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Delta-NWA merger: What it means for you, our economy and the airlines

By Dan Haugen | Tuesday, April 15, 2008
The boards of Delta and Northwest have agreed to join forces to become the world’s largest airline. The new carrier will be called Delta and headquartered in Atlanta.

A Delta Air Lines jet taxis past a Northwest Airlines jet parked at a gate at the Minneapolis-St.Paul International Airport Monday. The pending Delta-Northwest merger would create the world's biggest airline.
REUTERS/Eric Miller
A Delta Air Lines jet taxis past a Northwest Airlines jet parked at a gate at the Minneapolis-St.Paul International Airport Monday. The pending Delta-Northwest merger would create the world’s biggest airline.

The boards of Delta and Northwest agreed Monday to join forces to become the world’s largest airline. The new carrier will be called Delta and be headquartered in Atlanta, though it will retain some executive positions in the Twin Cities. “This merger will deliver unprecedented benefits to all stakeholders in the communities we serve,” said Delta CEO Richard Anderson, who will lead the company after the merger, which is still pending approval from federal anti-trust regulators. Here’s a look at how the changes could affect everyone from passengers to shareholders:

Whether the merger makes flying from the Twin Cities more or less convenient might depend on your destination. Airlines consultant Ernest Arvai predicted Monday afternoon that some domestic flights would be canceled or changed following a merger. Unprofitable or less profitable routes would be abandoned and left for regional carriers to pick up. On the other hand, international travelers might benefit from Delta’s expansive range of trans-Atlantic flights, he said.

“You’ve got a tremendous number of options for passengers from a convenience standpoint, and similar for Delta passengers going to the Far East through Northwest’s route structure in Asia,” Arvai said.

The airlines made the same claim in their announcement Monday night. Customers will be able to fly to more destinations with more scheduling options, according to airlines officials. That’s probably an overstatement, though, said Myles Shaver, a University of Minnesota Carlson School of Management professor who specializes in mergers and acquisitions. “I’m not a big believer in all the benefits that they say are going to accrue,” Shaver said. Delta and Northwest already give their customers easy access to each other’s flights through their partnership in the SkyTeam Alliance.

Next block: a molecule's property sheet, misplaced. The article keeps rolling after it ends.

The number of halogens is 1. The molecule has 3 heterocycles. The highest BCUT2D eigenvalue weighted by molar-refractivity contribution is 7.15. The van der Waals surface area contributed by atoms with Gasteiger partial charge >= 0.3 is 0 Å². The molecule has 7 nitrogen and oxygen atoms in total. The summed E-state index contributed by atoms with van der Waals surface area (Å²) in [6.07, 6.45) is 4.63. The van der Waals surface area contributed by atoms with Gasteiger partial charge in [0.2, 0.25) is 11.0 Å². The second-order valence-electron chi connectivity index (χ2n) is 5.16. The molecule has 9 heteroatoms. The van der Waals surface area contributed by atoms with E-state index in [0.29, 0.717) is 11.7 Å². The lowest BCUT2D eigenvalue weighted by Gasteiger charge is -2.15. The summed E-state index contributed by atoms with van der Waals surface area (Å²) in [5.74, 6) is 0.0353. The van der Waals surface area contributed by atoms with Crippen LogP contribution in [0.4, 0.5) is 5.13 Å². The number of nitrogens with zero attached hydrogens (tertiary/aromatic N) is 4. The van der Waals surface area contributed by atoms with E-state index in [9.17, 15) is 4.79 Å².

When it comes to customer service, the, er, good news might be that both airlines are already at the bottom of the pack with little room to decline further. Twin Cities travelers are familiar with our hometown carrier being dogged by its “Northworst” nickname. Delta was once considered a leader in customer service, but that reputation nosedived over the last couple of decades, Arvai said. In fact, when Delta introduced Song, its low-fare carrier, in 2003 some reviewers noted the service was better than on Delta’s main carrier.

“Combining the two together, I’m not sure you’ve got much of a change,” Arvai said. One customer service variable is how labor would respond to the merger.

Much attention has been paid to negotiations with the two pilots’ unions involved in the merger. The greatest job loss, however, is likely to come among white-collar workers.

“The headquarters out of Eagan could be minus quite a few employees after the transition period,” Arvai said.

Until a merger plan is released, it’s not known whether that transition period will last two years or two weeks, but in the end, Arvai expects significant reductions in Minnesota. Once the airlines’ websites and technology were integrated, the carrier would have no incentive to retain two IT departments, so those workers would also be at risk. Delta and Northwest both use the same booking platform, which should ease the technology transfer.

Seniority is the big issue with the pilots’ unions. Each airline’s union has a ranked seniority list that determines, among other things, which pilot sits in the left seat. The lower-ranked pilot on each flight is paid less and gets stuck riding shotgun. An early retirement plan offered at Delta a couple of years ago allowed many younger pilots to move up the seniority list more quickly than they would have at Northwest.

“A lot of the Northwest guys in the right seat would probably qualify, experience-wise, for the left seat at Delta, forcing those guys back into a lower pay scale,” Arvai said. “That’s a difficult one, and that’s where management almost threw up their hands and said unions, you guys take care of that.”